“It makes sense, and let me explain why,” Mokdad says. “When you have someone who got COVID-19 for the first time and was affected by it, maybe someone who was older or had a chronic illness, the next exposure would also cause more damage.”
“That’s why you would expect some people to have a more severe second infection,” said Mokdad, assistant professor of epidemiology and professor of health indicators at the University of Washington in Seattle.
“The best thing for you and the general public—healthy or not, chronic or not—is not to get infected,” he says. “Go get your shots and boosters and wear a mask when you’re in a crowded place and can’t keep a safe distance.”
Are risk factors different for veterans?
“When you look at this study, the big caveat is that veterans are not like the general population,” said Amesh Adalya, MD, a senior scientist at the Johns Hopkins Center for Health Security at the Bloomberg School of Public Health in Baltimore.
“I don’t think you can generalize [the study] for everyone, but really for people who have risk factors for severe disease,” he says, because veterans tend to be older and have more health problems.
He says many people who get re-infected have a positive test at home. As a result, their cases do not fall under investigation. In contrast, the veterans in the study were “people who, for whatever reason, wanted to get a formal test.”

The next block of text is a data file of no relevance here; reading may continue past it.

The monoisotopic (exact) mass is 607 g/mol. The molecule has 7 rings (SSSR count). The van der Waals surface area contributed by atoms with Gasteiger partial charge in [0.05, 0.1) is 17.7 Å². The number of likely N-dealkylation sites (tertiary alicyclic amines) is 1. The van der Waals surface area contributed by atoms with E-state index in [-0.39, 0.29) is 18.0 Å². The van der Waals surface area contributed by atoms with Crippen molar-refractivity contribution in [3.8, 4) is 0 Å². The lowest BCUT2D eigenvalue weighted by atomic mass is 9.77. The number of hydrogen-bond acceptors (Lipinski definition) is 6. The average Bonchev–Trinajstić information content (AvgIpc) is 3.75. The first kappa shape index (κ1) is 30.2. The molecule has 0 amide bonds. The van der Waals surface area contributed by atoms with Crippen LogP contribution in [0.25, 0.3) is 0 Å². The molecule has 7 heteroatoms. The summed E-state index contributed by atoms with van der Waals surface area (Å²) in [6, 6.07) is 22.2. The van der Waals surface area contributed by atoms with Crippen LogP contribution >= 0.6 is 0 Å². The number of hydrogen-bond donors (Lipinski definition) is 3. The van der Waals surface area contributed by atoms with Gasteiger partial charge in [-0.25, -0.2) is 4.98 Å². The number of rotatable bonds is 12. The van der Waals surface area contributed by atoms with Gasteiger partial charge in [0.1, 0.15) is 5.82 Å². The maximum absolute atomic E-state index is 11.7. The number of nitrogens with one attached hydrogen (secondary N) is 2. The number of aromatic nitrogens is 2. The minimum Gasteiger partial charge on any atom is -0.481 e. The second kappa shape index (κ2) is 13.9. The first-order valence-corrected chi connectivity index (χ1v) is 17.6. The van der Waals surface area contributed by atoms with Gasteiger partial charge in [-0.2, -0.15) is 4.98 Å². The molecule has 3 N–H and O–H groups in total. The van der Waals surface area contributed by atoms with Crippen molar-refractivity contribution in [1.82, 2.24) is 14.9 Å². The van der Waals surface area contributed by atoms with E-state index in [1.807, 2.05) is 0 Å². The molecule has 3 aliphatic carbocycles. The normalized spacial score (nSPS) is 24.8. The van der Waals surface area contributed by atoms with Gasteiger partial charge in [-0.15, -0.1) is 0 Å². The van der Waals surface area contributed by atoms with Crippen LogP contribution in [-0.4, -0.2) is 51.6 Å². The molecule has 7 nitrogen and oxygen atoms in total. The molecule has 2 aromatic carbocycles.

Because the virus has mutated from the vaccines, the vaccines can still protect against severe illness, hospitalization and death, but they are less able to protect against infection, Adalya says. “This is also the case with previous immunity. If you were someone infected with BA.1 or Delta, for example, your ability to fend off the new variants, BA.4 and BA.5, might not be very high.”
The study shows why “it’s important to keep up with your vaccines,” he says, “and why we need to get better vaccines that target variants that are currently circulating.”
Despite these caveats, Adalya says, the researchers used a “robust database” and a large study population, which “gives us all confidence in the strength of the finding.”
Looking at long-term effects
It was not known whether re-infection contributed to an increased risk of prolonged COVID, so researcher Al-Ali and colleagues followed the veterans for 6 months. They compared people who had one, two, three or more infections with the uninfected group.
Among those with re-infection, about 13% had two infections, 0.76% had three infections and 0.08%, or 246 people, had four or more infections.
Compared to veterans with a first coronavirus infection, those who got re-infected had more than twice the risk of dying from any cause.
Although “the mechanisms underlying the increased risks of death and adverse health outcomes in reinfection are not entirely clear,” the authors say, “the findings highlight the consequences of reinfection and emphasize the importance of preventing SARS-CoV-2 reinfection ,” the virus that causes COVID-19.
Asked about the next step in their research, Al-Ali said: “BA.5 seems to be the main challenge ahead and we are focused on trying to understand it better.”